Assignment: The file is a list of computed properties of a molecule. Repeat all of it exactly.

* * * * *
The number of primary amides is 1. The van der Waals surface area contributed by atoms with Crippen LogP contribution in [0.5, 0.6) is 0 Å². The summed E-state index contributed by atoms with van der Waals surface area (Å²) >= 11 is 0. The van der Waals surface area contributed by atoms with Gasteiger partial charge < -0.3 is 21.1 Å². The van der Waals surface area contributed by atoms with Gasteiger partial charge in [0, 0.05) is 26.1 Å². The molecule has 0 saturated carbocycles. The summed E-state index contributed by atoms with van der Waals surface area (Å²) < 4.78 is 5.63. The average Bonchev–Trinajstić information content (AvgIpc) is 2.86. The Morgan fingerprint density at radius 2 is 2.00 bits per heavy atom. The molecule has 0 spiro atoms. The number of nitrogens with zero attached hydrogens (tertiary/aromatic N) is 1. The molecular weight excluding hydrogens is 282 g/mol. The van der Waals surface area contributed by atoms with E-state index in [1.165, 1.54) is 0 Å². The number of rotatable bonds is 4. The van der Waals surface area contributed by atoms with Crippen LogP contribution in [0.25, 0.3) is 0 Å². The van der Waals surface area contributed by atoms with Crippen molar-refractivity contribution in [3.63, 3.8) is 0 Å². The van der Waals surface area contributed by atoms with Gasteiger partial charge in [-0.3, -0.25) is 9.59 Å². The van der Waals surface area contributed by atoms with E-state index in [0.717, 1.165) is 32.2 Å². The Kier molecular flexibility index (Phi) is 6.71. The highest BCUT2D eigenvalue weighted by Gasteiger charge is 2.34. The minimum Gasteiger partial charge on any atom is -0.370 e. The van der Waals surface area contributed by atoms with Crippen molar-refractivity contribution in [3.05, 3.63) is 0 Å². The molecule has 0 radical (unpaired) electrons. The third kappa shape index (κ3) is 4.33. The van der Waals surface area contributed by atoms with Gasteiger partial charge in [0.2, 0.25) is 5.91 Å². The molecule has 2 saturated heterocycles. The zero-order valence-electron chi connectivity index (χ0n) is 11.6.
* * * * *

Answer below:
The number of primary amides is 1. The van der Waals surface area contributed by atoms with Crippen LogP contribution in [0.5, 0.6) is 0 Å². The summed E-state index contributed by atoms with van der Waals surface area (Å²) >= 11 is 0. The van der Waals surface area contributed by atoms with Gasteiger partial charge < -0.3 is 21.1 Å². The van der Waals surface area contributed by atoms with Gasteiger partial charge in [0, 0.05) is 26.1 Å². The molecule has 0 saturated carbocycles. The summed E-state index contributed by atoms with van der Waals surface area (Å²) < 4.78 is 5.63. The average Bonchev–Trinajstić information content (AvgIpc) is 2.86. The Morgan fingerprint density at radius 2 is 2.00 bits per heavy atom. The molecule has 0 spiro atoms. The number of nitrogens with zero attached hydrogens (tertiary/aromatic N) is 1. The molecular weight excluding hydrogens is 282 g/mol. The van der Waals surface area contributed by atoms with E-state index in [1.165, 1.54) is 0 Å². The number of rotatable bonds is 4. The van der Waals surface area contributed by atoms with Crippen LogP contribution in [0.25, 0.3) is 0 Å². The van der Waals surface area contributed by atoms with Crippen molar-refractivity contribution in [3.63, 3.8) is 0 Å². The van der Waals surface area contributed by atoms with Gasteiger partial charge in [-0.3, -0.25) is 9.59 Å². The van der Waals surface area contributed by atoms with E-state index in [0.717, 1.165) is 32.2 Å². The Kier molecular flexibility index (Phi) is 6.71. The highest BCUT2D eigenvalue weighted by Gasteiger charge is 2.34. The minimum Gasteiger partial charge on any atom is -0.370 e. The van der Waals surface area contributed by atoms with Crippen molar-refractivity contribution in [3.05, 3.63) is 0 Å². The molecule has 0 radical (unpaired) electrons. The third kappa shape index (κ3) is 4.33. The van der Waals surface area contributed by atoms with Gasteiger partial charge in [0.2, 0.25) is 5.91 Å². The molecule has 2 saturated heterocycles. The zero-order valence-electron chi connectivity index (χ0n) is 11.6.